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Deeper Dive: What are the differences between people who lose an expected amount of weight on a restricted diet and people who don't?

This retrospective analysis explored two possible causes of less-than-expected weight loss during caloric restriction: impaired fat oxidation and changes in resting energy expenditure.

Study under review: Metabolic adaptation characterizes short-term resistance to weight loss induced by a low-calorie diet in overweight/obese individuals


Individual responses to the same dietary intervention vary significantly. This variance poses a problem during weight loss because some people don’t lose the expected amount of weight for a given calorie deficit. The underlying reason(s) for the different response is not completely understood. The body does, however, experience adaptive reductions in energy expenditure meant to minimize the loss of precious energy stores. In the context of a calorie deficit, compensatory mechanisms[1] can act to both reduce energy expenditure and increase[2] energy intake. One of the mechanisms allowing reductions in energy expenditure appears to be a reduction in resting metabolic rate (RMR), which is the amount of energy expended for maintaining bodily functions.

It has been observed in multiple studies that RMR decreases by a larger amount than expected from the loss of body mass. Scientists refer to this phenomenon as “metabolic adaptation.” Differences in the magnitude of adaptation to reduced energy intakes might affect the weight loss response to a given calorie deficit. Even though researchers have known about this phenomenon for many years, its exact physiological mechanisms are not well characterized. Identifying metabolic markers that differentiate people who are sensitive and resistant to weight loss would help to design better interventions for specific individuals. On the other hand, it is theoretically possible that defects at any level of fat oxidation might also contribute to a reduction in the amount of fat loss during a caloric deficit.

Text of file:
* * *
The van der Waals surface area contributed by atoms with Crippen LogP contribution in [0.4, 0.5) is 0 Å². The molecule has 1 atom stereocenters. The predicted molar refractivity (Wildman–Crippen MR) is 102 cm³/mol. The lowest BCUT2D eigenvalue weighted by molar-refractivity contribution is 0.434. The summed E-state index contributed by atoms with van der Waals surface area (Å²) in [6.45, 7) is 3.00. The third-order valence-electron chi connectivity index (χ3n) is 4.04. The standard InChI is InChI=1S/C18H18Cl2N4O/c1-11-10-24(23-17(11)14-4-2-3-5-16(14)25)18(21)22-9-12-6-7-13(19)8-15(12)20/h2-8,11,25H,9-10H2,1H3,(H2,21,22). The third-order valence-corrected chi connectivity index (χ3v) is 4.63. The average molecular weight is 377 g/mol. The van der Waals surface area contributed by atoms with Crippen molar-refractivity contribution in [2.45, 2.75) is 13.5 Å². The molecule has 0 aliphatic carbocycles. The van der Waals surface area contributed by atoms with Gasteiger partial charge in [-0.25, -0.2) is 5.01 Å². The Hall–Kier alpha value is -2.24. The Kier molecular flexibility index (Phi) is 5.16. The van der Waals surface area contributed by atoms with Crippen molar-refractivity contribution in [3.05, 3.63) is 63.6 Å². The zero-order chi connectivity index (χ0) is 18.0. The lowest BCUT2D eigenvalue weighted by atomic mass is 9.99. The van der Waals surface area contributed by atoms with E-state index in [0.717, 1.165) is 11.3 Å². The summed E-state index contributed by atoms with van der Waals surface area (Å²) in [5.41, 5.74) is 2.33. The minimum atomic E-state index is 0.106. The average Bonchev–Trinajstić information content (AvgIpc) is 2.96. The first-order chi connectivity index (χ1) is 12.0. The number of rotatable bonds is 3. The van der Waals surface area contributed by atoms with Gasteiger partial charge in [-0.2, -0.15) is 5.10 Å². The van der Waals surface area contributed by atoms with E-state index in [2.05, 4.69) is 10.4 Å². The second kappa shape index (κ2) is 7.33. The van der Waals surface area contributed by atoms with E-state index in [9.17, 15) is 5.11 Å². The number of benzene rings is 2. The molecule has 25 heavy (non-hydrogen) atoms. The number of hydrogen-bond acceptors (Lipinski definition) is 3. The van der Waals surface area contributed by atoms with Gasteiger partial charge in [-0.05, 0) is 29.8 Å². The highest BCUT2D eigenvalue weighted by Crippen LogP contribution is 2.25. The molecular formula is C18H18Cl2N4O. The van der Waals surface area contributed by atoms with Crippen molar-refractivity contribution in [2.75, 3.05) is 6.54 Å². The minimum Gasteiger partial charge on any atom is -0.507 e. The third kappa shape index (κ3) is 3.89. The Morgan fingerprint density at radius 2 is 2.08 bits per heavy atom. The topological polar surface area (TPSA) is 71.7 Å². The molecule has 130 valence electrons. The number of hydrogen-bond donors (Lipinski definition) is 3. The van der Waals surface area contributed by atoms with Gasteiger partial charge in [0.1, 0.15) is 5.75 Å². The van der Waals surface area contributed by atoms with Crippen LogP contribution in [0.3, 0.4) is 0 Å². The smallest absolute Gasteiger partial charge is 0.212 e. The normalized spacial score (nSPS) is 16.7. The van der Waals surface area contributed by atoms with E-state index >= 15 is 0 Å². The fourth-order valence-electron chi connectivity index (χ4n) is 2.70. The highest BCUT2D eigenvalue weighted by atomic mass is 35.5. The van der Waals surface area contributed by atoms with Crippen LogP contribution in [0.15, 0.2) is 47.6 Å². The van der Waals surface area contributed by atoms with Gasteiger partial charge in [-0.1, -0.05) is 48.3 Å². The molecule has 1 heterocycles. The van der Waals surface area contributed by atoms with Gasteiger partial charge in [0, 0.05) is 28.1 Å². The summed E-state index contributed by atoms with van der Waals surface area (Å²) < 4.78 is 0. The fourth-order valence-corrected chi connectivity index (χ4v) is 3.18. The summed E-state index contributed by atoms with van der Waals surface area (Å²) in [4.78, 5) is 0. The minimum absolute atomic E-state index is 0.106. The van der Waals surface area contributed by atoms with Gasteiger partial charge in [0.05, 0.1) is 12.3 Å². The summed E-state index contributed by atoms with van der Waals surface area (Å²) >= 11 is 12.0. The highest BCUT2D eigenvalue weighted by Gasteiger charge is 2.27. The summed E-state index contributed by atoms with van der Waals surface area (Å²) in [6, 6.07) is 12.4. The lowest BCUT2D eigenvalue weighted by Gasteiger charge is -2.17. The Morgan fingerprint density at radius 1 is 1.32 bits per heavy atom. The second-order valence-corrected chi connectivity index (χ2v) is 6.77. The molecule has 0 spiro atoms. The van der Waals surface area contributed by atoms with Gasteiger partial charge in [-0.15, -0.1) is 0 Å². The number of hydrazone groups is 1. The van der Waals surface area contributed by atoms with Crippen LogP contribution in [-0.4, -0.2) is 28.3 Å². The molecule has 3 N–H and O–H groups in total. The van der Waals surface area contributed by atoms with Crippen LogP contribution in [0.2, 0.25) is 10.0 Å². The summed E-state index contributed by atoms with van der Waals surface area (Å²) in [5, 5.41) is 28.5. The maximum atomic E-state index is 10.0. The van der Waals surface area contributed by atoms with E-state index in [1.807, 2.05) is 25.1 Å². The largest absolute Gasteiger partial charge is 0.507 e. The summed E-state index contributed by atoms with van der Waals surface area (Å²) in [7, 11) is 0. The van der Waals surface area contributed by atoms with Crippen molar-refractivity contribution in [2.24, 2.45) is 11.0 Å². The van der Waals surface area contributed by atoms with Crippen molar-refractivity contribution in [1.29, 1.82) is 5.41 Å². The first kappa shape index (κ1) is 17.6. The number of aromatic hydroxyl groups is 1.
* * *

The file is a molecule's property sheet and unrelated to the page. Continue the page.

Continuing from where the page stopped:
The authors of the study under review hypothesized that participants who don’t lose the expected amount of weight after a low-calorie diet have impaired fat oxidation and increased metabolic adaptation after a low-calorie diet.

In real life and scientific studies, weight loss success on otherwise identical diets is highly heterogeneous, with some people not losing the expected amount of weight. There are compensatory physiological mechanisms meant to slow down the loss of energy stores. One of them is a reduction in metabolic rate that is greater than predicted by changes in body mass, called metabolic adaptation. Therefore, it is possible that individual differences in weight loss might be related to different degrees of metabolic adaptation. It has also been speculated that alterations in fat oxidation pathways may also contribute to the comparatively low reduction in body fat.

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